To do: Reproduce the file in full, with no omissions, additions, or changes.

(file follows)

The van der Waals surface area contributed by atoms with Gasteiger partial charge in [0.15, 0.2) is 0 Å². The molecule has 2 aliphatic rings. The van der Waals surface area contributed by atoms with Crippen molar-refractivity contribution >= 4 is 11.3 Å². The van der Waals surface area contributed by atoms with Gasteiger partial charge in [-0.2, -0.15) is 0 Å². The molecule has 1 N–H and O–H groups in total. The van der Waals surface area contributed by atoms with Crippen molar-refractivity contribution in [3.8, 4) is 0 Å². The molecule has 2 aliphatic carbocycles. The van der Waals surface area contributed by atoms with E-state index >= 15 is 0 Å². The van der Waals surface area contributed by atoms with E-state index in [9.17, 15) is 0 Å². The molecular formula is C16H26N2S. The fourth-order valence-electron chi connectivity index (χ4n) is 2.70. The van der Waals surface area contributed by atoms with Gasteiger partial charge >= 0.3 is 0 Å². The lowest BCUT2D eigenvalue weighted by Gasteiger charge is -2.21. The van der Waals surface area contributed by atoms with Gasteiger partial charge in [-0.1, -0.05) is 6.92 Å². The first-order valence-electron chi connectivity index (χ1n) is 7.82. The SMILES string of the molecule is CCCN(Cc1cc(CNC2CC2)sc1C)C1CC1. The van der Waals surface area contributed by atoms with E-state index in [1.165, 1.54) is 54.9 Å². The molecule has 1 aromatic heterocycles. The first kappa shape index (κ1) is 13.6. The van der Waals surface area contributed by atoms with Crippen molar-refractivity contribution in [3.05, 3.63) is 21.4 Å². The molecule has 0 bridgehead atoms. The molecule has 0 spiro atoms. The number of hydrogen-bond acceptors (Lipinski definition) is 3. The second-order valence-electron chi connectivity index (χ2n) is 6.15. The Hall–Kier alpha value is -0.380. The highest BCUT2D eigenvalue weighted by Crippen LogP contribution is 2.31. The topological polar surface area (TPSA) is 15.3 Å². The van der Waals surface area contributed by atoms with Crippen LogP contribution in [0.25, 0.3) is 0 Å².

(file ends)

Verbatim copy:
The van der Waals surface area contributed by atoms with Gasteiger partial charge in [0.15, 0.2) is 0 Å². The molecule has 2 aliphatic rings. The van der Waals surface area contributed by atoms with Crippen molar-refractivity contribution >= 4 is 11.3 Å². The van der Waals surface area contributed by atoms with Gasteiger partial charge in [-0.2, -0.15) is 0 Å². The molecule has 1 N–H and O–H groups in total. The van der Waals surface area contributed by atoms with Crippen molar-refractivity contribution in [3.8, 4) is 0 Å². The molecule has 2 aliphatic carbocycles. The van der Waals surface area contributed by atoms with E-state index >= 15 is 0 Å². The van der Waals surface area contributed by atoms with E-state index in [9.17, 15) is 0 Å². The molecular formula is C16H26N2S. The fourth-order valence-electron chi connectivity index (χ4n) is 2.70. The van der Waals surface area contributed by atoms with Gasteiger partial charge >= 0.3 is 0 Å². The lowest BCUT2D eigenvalue weighted by Gasteiger charge is -2.21. The van der Waals surface area contributed by atoms with Gasteiger partial charge in [-0.1, -0.05) is 6.92 Å². The first-order valence-electron chi connectivity index (χ1n) is 7.82. The SMILES string of the molecule is CCCN(Cc1cc(CNC2CC2)sc1C)C1CC1. The van der Waals surface area contributed by atoms with E-state index in [1.165, 1.54) is 54.9 Å². The molecule has 1 aromatic heterocycles. The first kappa shape index (κ1) is 13.6. The van der Waals surface area contributed by atoms with Crippen molar-refractivity contribution in [3.05, 3.63) is 21.4 Å². The molecule has 0 bridgehead atoms. The molecule has 0 spiro atoms. The number of hydrogen-bond acceptors (Lipinski definition) is 3. The second-order valence-electron chi connectivity index (χ2n) is 6.15. The Hall–Kier alpha value is -0.380. The highest BCUT2D eigenvalue weighted by Crippen LogP contribution is 2.31. The topological polar surface area (TPSA) is 15.3 Å². The van der Waals surface area contributed by atoms with Crippen LogP contribution in [0.25, 0.3) is 0 Å².